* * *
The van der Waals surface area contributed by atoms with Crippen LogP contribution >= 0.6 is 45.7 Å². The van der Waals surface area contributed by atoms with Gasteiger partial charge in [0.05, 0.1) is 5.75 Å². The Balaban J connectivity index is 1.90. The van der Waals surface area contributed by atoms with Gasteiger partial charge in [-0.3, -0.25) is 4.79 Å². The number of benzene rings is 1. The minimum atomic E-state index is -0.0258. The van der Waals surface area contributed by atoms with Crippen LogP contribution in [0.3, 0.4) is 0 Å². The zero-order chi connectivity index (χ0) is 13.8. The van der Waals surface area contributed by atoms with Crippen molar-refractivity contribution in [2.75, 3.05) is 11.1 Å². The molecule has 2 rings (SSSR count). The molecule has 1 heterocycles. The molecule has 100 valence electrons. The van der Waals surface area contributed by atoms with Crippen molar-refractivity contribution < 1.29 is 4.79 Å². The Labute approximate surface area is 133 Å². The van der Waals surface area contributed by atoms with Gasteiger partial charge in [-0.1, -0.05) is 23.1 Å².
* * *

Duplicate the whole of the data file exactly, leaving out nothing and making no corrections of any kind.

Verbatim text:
The van der Waals surface area contributed by atoms with Crippen LogP contribution >= 0.6 is 45.7 Å². The van der Waals surface area contributed by atoms with Gasteiger partial charge in [0.05, 0.1) is 5.75 Å². The Balaban J connectivity index is 1.90. The van der Waals surface area contributed by atoms with Gasteiger partial charge in [-0.3, -0.25) is 4.79 Å². The number of benzene rings is 1. The minimum atomic E-state index is -0.0258. The van der Waals surface area contributed by atoms with Crippen LogP contribution in [0.3, 0.4) is 0 Å². The zero-order chi connectivity index (χ0) is 13.8. The van der Waals surface area contributed by atoms with Crippen molar-refractivity contribution in [2.75, 3.05) is 11.1 Å². The molecule has 2 rings (SSSR count). The molecule has 1 heterocycles. The molecule has 100 valence electrons. The van der Waals surface area contributed by atoms with Crippen molar-refractivity contribution < 1.29 is 4.79 Å². The Labute approximate surface area is 133 Å². The van der Waals surface area contributed by atoms with Gasteiger partial charge in [-0.1, -0.05) is 23.1 Å².